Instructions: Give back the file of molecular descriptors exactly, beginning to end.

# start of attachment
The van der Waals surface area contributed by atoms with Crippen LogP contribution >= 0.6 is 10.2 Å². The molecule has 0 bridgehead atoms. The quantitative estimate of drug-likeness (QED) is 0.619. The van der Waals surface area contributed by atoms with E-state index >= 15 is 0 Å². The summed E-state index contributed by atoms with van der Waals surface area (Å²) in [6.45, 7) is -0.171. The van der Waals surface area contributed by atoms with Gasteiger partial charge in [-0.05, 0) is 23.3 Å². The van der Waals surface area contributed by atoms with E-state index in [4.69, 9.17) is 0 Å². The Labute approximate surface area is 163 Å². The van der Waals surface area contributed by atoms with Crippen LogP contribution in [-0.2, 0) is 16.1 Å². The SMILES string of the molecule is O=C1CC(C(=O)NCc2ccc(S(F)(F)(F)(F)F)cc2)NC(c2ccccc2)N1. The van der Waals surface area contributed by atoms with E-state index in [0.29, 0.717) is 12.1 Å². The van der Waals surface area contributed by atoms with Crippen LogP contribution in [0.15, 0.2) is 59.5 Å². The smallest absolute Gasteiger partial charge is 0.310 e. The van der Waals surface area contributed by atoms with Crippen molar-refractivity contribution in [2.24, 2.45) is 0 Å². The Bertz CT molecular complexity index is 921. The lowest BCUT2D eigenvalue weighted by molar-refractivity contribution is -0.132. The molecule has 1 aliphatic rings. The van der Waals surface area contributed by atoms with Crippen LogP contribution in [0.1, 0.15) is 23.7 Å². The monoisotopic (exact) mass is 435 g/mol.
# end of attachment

The van der Waals surface area contributed by atoms with Crippen LogP contribution >= 0.6 is 10.2 Å². The molecule has 0 bridgehead atoms. The quantitative estimate of drug-likeness (QED) is 0.619. The van der Waals surface area contributed by atoms with E-state index >= 15 is 0 Å². The summed E-state index contributed by atoms with van der Waals surface area (Å²) in [6.45, 7) is -0.171. The van der Waals surface area contributed by atoms with Gasteiger partial charge in [-0.05, 0) is 23.3 Å². The van der Waals surface area contributed by atoms with E-state index in [4.69, 9.17) is 0 Å². The Labute approximate surface area is 163 Å². The van der Waals surface area contributed by atoms with Crippen LogP contribution in [-0.2, 0) is 16.1 Å². The SMILES string of the molecule is O=C1CC(C(=O)NCc2ccc(S(F)(F)(F)(F)F)cc2)NC(c2ccccc2)N1. The van der Waals surface area contributed by atoms with E-state index in [0.29, 0.717) is 12.1 Å². The van der Waals surface area contributed by atoms with Crippen LogP contribution in [0.15, 0.2) is 59.5 Å². The smallest absolute Gasteiger partial charge is 0.310 e. The van der Waals surface area contributed by atoms with Crippen molar-refractivity contribution in [2.24, 2.45) is 0 Å². The Bertz CT molecular complexity index is 921. The lowest BCUT2D eigenvalue weighted by molar-refractivity contribution is -0.132. The molecule has 1 aliphatic rings. The van der Waals surface area contributed by atoms with Crippen LogP contribution in [0.1, 0.15) is 23.7 Å². The monoisotopic (exact) mass is 435 g/mol.